Thursday, December 6, 2012

Movie with Abe: Argo

Directed by Ben Affleck
Released October 12, 2012

This is only the third film directed by Ben Affleck, who has successfully gone behind the camera after building his career in front of it. Affleck takes a major leap from his first two directorial efforts, leaving his familiar hometown of Boston and taking his adventures across the globe. Once again making extraordinary use of a diverse ensemble, Affleck crafts an exciting and intense thriller about a real-life daring operation covertly conducted by the CIA in conjunction with Canada to extract six American embassy employees hiding out in the home of the Canadian ambassador in Iran in 1980.

The notion of this “Argo” film is far more logical than the fictional film of the same title set up as the front for the extraction operation. The purposeful ludicrousness of the script and everything involved with it is an asset used very well by the film, adding in humor and some levity to an otherwise extremely serious situation. John Goodman and Alan Arkin add considerable comic relief as the Hollywood collaborators on the operation, using their makeup and producing talents, respectively, to concoct “Argo” as a seemingly legitimate cinematic undertaking, capable of convincing Iran authorities of its validity.

As with his previous film, “The Town,” Affleck casts himself in the central role, here playing CIA Agent Tony Mendez, and again, his is far from the most captivating character. A handful of recognizable faces, including Victor Garber, Bryan Cranston, Chris Messina, Kyle Chandler, Bob Gunton, Philip Baker Hall, Tate Donovan, and Clea Duvall, populate the cast, portraying government agents and embassy employees. Everyone looks the part, dressed in clothing and colors of the time, with appropriate hairstyles to match. With no specific standout, the cast works together marvelously to tell a fully functional and dynamic story.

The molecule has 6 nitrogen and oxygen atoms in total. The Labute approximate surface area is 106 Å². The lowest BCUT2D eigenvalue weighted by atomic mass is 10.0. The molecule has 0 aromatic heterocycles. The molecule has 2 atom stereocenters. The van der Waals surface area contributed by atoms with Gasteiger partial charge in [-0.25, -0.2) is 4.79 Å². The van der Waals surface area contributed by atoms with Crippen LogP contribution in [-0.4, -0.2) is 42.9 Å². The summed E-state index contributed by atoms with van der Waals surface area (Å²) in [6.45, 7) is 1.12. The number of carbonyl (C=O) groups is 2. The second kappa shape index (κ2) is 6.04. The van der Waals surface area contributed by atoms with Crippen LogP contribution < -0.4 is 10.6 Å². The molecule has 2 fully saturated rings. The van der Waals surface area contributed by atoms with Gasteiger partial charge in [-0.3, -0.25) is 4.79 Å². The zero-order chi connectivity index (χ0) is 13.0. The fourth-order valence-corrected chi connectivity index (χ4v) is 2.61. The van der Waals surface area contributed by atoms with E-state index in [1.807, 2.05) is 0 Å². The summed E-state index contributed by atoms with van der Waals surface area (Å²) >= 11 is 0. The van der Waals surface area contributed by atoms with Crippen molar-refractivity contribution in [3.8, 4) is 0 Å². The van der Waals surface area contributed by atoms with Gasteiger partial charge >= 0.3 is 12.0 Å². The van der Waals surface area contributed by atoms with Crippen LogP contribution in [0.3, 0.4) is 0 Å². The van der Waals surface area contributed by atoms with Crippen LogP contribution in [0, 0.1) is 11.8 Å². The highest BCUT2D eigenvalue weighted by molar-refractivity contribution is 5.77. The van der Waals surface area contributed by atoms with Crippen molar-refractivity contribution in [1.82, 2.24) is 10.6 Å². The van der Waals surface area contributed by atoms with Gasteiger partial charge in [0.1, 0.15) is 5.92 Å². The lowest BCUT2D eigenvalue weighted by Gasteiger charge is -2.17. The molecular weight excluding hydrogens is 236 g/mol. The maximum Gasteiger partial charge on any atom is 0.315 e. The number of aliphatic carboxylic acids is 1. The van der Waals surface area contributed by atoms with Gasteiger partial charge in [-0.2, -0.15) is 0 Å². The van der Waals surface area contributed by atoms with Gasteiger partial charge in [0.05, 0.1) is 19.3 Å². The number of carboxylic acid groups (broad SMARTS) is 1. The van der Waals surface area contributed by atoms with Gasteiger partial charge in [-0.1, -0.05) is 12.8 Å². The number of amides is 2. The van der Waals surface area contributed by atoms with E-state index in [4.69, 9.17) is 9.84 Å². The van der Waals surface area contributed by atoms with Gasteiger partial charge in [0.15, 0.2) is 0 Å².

“Argo” is exceptionally skillful in building suspense, starting out with a gritty staging of the storming of the U.S. embassy in Tehran that resulted in the taking of many hostages and the escape of the six employees to the home of the Canadian ambassador. The build-up to the operation allows for a temporary calm, and the film’s pace quickens as soon as Tony arrives in Tehran. This film serves both as an excellent thriller and as a strong testament to a dangerous, daring initiative. It’s also a clear sign that Affleck knows what he’s doing behind the camera and should definitely consider making more films like this.


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